Got MOOC? A List of Providers

Cours­era, EdX, Udac­ity are still the big names in providing Massive Open Online Courses (MOOC), but the definitions of "Open" and even "Course" have been changing since I first started listing providers on this blog. Some of the providers in the numbered list below are no longer using content that is open for reuse or sharing. And some courses are not really "courses" in the traditional definition, as they do not have assignments, grades etc. They might be thought of more as Communities or Conversations.

Although a number of these providers offer some non-English courses and almost all have enrollment open to all countries, there are more providers starting outside the United States that focus on other languages, geographical sectors and universities outside the U.S.

Here are a few providers outside the U.S. 

  • European universities have collaborated to launch a joint MOOC portal with support from the European Commission, the initiative is the most comprehensive offering of European MOOCs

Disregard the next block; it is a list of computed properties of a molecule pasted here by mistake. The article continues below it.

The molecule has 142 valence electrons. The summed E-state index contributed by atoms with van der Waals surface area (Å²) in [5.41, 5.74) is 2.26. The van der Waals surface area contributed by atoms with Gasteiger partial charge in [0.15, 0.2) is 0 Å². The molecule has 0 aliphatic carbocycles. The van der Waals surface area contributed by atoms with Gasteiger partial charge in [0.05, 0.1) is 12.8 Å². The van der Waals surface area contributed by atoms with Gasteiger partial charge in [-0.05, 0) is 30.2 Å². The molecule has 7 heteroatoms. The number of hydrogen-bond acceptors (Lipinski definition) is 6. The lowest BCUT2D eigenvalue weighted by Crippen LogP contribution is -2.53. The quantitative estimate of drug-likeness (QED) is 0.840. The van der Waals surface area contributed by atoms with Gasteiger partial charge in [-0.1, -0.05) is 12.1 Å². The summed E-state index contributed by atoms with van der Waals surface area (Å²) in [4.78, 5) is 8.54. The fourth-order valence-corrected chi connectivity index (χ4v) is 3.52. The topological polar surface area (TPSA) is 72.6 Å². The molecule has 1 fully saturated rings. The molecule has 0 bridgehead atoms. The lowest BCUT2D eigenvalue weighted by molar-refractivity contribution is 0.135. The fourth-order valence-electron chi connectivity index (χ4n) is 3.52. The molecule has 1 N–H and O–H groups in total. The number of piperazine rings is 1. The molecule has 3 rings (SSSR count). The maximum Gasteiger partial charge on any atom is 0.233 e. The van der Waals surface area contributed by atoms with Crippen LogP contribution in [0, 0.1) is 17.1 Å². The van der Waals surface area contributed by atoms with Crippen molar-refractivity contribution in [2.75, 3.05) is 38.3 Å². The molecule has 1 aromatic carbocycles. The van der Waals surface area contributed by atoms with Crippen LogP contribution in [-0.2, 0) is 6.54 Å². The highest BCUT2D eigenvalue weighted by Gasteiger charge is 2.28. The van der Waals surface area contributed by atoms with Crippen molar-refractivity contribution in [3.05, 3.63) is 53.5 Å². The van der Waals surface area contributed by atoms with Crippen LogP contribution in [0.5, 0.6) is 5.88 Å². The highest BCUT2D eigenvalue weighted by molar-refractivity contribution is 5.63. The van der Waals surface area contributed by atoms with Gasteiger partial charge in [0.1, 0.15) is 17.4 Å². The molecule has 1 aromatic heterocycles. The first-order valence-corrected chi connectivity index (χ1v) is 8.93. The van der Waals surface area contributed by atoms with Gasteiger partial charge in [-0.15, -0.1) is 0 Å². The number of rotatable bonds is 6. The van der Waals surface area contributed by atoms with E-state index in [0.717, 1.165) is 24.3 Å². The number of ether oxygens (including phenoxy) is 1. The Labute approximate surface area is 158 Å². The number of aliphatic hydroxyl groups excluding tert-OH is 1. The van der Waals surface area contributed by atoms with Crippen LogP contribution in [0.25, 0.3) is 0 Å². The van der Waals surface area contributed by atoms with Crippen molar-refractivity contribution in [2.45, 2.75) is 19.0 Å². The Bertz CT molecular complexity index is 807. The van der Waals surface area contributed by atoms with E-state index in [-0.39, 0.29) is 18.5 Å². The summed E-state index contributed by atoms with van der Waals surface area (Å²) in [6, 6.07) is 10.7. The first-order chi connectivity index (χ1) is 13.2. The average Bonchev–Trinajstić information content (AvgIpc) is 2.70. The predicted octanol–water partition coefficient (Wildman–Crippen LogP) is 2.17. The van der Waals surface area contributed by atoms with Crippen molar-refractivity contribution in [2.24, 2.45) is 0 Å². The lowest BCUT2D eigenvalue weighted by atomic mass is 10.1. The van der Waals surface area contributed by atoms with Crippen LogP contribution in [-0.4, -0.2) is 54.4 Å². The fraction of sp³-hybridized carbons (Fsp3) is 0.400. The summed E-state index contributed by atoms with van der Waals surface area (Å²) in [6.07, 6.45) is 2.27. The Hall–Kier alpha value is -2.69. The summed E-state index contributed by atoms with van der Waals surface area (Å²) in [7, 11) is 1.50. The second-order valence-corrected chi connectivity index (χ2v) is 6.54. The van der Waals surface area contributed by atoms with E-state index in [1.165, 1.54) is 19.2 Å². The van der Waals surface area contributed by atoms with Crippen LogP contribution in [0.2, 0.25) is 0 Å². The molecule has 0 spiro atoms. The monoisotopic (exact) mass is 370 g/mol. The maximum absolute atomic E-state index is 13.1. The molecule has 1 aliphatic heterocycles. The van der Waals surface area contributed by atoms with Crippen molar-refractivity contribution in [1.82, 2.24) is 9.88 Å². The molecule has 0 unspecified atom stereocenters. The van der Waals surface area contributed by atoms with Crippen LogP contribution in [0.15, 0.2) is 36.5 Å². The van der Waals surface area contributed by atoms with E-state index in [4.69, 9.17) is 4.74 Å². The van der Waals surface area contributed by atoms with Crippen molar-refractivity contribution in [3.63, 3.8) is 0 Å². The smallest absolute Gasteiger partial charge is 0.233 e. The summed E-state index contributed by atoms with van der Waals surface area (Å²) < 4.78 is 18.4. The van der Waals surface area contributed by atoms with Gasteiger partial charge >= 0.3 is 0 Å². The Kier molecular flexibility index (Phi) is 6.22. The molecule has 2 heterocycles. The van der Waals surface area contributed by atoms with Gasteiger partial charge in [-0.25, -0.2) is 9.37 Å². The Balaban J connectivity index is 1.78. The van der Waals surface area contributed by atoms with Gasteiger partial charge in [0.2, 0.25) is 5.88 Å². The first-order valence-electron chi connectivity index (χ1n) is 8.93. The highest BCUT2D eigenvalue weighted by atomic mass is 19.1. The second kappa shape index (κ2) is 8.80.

• Open Learn - Open University (UK)

  • - dédié à des MOOCs francophones - a site dedicated to Francophone MOOCs

  1. Coursera

  2. EdX

  3. Udacity

  4. Curricki

  5. Udemy

  6. NovoEd first launched at Stanford as VentureLab, now private

  7. Class Central - aggregates Stanford, Coursera, MIT and Harvard led edX (MITx + Harvardx + BerkeleyX), and Udacity courses

  8. Blackboard offers its CourseSites platform for free courses and MOOCs

  9. Canvas Network - free and courses for a fee from Instructure using their Canvas LMS

  10. Open Learning Global

  11. P2PU   peer to peer university

  12. SyMynd courses from NYU, University of Washington and McGill University

  13. Carnegie Mellon University Open Learning Initiative

  14. Open Yale courses (Yale joined with Coursera in May 2013)

  15. Stanford's Free Online Courses

  16. MOOC2Degree works with public universities to offer credit-bearing MOOCs as a free, first step toward earning a degree.

The following four providers offer course materials without facilitators or discussions. A do-it-yourself course, perhaps, or a resource for teachers searching for materials to use in their own courses.

Several other sites are listing MOOC providers, though there is no definitive "one-stop" aggregation site where you can go and easily search a catalog of all the MOOCs currently available. is one such site, but sites are also appearing that a commercial/advertising intent along with offering a way to search. (An example is Russian website at The site also offers a list of open online courses of different types.


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